But it is the defence budget that is taking the biggest hit. “The Army will curtail training for all units except those deploying to Afghanistan, adversely impacting nearly 80 percent of Army operational units,” Mr Hagel said.
Most sensitive are changed plans for the deployment of Naval assets. Military chiefs had asked for two of their 10 aircraft carriers to be assigned to the Persian Gulf at a time of increased tensions with Iran over its nuclear programme, but the Pentagon has now decided that for budgetary reasons it can only afford to deploy one there at a time.
That leaves the Truman at home for now, while maintenance work on another docked carrier, the USS Abraham Lincoln, has also been delayed by the crisis.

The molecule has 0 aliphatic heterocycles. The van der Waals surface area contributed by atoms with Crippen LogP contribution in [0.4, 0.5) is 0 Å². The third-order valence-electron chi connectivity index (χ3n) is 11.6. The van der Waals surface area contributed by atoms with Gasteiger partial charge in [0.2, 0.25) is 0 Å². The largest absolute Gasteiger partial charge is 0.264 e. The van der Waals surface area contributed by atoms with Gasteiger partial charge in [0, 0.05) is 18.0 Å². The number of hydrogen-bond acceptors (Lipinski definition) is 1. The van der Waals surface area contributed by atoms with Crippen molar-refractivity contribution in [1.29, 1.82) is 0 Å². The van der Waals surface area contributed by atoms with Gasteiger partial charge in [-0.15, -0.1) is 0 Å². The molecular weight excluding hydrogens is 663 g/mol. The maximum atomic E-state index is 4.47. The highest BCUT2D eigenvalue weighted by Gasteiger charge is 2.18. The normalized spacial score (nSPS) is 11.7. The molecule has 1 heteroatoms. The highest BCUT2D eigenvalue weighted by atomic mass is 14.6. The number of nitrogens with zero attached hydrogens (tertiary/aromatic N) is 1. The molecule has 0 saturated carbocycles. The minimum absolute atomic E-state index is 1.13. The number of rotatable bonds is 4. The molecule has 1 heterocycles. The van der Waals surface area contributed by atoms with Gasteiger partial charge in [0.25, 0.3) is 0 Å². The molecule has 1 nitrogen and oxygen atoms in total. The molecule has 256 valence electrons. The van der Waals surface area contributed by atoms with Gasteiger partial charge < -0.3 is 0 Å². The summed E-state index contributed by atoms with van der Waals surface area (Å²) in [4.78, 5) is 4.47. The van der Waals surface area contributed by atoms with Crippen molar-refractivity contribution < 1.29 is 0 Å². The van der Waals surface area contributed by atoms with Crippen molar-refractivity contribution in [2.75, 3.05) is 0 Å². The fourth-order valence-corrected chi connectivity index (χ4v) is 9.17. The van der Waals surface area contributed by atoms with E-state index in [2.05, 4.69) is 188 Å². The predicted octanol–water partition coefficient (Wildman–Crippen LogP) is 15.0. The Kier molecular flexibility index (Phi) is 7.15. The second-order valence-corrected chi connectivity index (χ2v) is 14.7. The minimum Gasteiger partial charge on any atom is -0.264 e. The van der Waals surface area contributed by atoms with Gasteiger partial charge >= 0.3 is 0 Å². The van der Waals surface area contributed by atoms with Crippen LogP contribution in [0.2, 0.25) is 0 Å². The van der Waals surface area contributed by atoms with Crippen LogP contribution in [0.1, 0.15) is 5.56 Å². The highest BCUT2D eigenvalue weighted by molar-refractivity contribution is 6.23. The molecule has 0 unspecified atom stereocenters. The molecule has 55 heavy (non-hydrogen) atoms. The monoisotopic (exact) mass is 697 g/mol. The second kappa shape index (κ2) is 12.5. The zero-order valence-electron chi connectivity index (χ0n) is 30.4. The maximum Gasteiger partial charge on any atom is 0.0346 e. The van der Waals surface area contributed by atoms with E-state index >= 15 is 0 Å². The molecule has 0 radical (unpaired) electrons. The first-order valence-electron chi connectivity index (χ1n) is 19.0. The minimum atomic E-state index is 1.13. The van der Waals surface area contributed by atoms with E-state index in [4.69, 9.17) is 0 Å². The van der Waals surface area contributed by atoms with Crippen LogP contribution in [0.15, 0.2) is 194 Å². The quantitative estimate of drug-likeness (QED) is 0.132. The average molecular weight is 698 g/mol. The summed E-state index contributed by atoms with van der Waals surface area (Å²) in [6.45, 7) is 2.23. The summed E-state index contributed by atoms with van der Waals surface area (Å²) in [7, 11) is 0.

With the impact being closely monitored by Britain and its other allies abroad, Mr Hagel vowed to preserve US military effectiveness. “We will do what we need to do to assure the capabilities of our forces,” he said.
But other defence officials have sounded dire warnings about the impact of the cuts. The Pentagon budget faces a total reduction in spending of nearly $500 billion over 10 years if the full $1.2 trillion cuts in federal expenditure are implemented over that period.
In an appeal for action to the President and Congress, more than 40 prominent former Republican officials and national security leaders recently said that sequestration “will result in unacceptable risk for US national security”.